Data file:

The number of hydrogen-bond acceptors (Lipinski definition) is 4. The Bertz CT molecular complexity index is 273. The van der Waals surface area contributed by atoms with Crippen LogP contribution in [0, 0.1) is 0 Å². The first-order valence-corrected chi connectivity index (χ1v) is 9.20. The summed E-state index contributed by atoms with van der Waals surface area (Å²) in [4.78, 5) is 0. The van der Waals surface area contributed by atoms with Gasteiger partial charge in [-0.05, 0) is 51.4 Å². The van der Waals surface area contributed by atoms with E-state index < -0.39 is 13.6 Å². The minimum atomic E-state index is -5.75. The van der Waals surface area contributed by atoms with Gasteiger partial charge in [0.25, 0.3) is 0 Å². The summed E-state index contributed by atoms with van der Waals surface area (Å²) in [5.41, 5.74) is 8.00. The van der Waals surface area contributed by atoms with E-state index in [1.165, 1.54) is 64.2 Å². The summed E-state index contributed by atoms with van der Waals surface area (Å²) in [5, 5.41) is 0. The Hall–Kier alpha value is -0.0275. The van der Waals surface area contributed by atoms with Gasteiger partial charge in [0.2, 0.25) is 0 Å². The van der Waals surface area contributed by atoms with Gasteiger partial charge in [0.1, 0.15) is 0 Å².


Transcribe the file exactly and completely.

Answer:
The number of hydrogen-bond acceptors (Lipinski definition) is 4. The Bertz CT molecular complexity index is 273. The van der Waals surface area contributed by atoms with Crippen LogP contribution in [0, 0.1) is 0 Å². The first-order valence-corrected chi connectivity index (χ1v) is 9.20. The summed E-state index contributed by atoms with van der Waals surface area (Å²) in [4.78, 5) is 0. The van der Waals surface area contributed by atoms with Gasteiger partial charge in [-0.05, 0) is 51.4 Å². The van der Waals surface area contributed by atoms with E-state index < -0.39 is 13.6 Å². The minimum atomic E-state index is -5.75. The van der Waals surface area contributed by atoms with Gasteiger partial charge in [0.25, 0.3) is 0 Å². The summed E-state index contributed by atoms with van der Waals surface area (Å²) in [5.41, 5.74) is 8.00. The van der Waals surface area contributed by atoms with E-state index in [1.165, 1.54) is 64.2 Å². The summed E-state index contributed by atoms with van der Waals surface area (Å²) in [5, 5.41) is 0. The Hall–Kier alpha value is -0.0275. The van der Waals surface area contributed by atoms with Gasteiger partial charge in [0.2, 0.25) is 0 Å². The van der Waals surface area contributed by atoms with Gasteiger partial charge in [0.1, 0.15) is 0 Å².